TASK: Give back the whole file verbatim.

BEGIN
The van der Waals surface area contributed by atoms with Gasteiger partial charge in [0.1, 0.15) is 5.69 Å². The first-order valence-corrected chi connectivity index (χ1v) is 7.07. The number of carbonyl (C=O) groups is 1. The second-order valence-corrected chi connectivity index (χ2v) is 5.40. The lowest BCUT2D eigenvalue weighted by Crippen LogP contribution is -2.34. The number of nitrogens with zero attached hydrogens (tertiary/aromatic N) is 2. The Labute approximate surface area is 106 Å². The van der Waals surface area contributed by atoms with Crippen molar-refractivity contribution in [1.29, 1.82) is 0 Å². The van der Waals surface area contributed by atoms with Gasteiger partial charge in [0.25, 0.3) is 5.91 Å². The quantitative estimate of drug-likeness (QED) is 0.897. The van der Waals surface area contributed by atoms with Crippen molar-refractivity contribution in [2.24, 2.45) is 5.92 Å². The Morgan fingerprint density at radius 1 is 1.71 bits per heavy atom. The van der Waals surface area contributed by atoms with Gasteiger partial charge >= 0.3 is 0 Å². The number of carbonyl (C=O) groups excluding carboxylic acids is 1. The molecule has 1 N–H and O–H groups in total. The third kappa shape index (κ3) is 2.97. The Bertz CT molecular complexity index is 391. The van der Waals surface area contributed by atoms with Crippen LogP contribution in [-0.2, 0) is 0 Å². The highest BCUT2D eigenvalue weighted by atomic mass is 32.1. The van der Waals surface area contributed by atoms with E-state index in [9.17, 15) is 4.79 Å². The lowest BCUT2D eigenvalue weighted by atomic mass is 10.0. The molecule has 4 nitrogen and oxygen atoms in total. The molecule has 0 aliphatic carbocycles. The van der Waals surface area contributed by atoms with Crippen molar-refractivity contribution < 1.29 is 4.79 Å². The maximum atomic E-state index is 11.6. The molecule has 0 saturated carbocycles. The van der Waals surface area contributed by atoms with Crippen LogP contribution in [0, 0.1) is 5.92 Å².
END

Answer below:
The van der Waals surface area contributed by atoms with Gasteiger partial charge in [0.1, 0.15) is 5.69 Å². The first-order valence-corrected chi connectivity index (χ1v) is 7.07. The number of carbonyl (C=O) groups is 1. The second-order valence-corrected chi connectivity index (χ2v) is 5.40. The lowest BCUT2D eigenvalue weighted by Crippen LogP contribution is -2.34. The number of nitrogens with zero attached hydrogens (tertiary/aromatic N) is 2. The Labute approximate surface area is 106 Å². The van der Waals surface area contributed by atoms with Crippen molar-refractivity contribution in [1.29, 1.82) is 0 Å². The van der Waals surface area contributed by atoms with Gasteiger partial charge in [0.25, 0.3) is 5.91 Å². The quantitative estimate of drug-likeness (QED) is 0.897. The van der Waals surface area contributed by atoms with Crippen molar-refractivity contribution in [2.24, 2.45) is 5.92 Å². The Morgan fingerprint density at radius 1 is 1.71 bits per heavy atom. The van der Waals surface area contributed by atoms with Gasteiger partial charge >= 0.3 is 0 Å². The number of carbonyl (C=O) groups excluding carboxylic acids is 1. The molecule has 1 N–H and O–H groups in total. The third kappa shape index (κ3) is 2.97. The Bertz CT molecular complexity index is 391. The van der Waals surface area contributed by atoms with Crippen LogP contribution in [-0.2, 0) is 0 Å². The highest BCUT2D eigenvalue weighted by atomic mass is 32.1. The van der Waals surface area contributed by atoms with E-state index in [9.17, 15) is 4.79 Å². The lowest BCUT2D eigenvalue weighted by atomic mass is 10.0. The molecule has 4 nitrogen and oxygen atoms in total. The molecule has 0 aliphatic carbocycles. The van der Waals surface area contributed by atoms with Crippen molar-refractivity contribution < 1.29 is 4.79 Å². The maximum atomic E-state index is 11.6. The molecule has 0 saturated carbocycles. The van der Waals surface area contributed by atoms with Crippen LogP contribution in [0, 0.1) is 5.92 Å².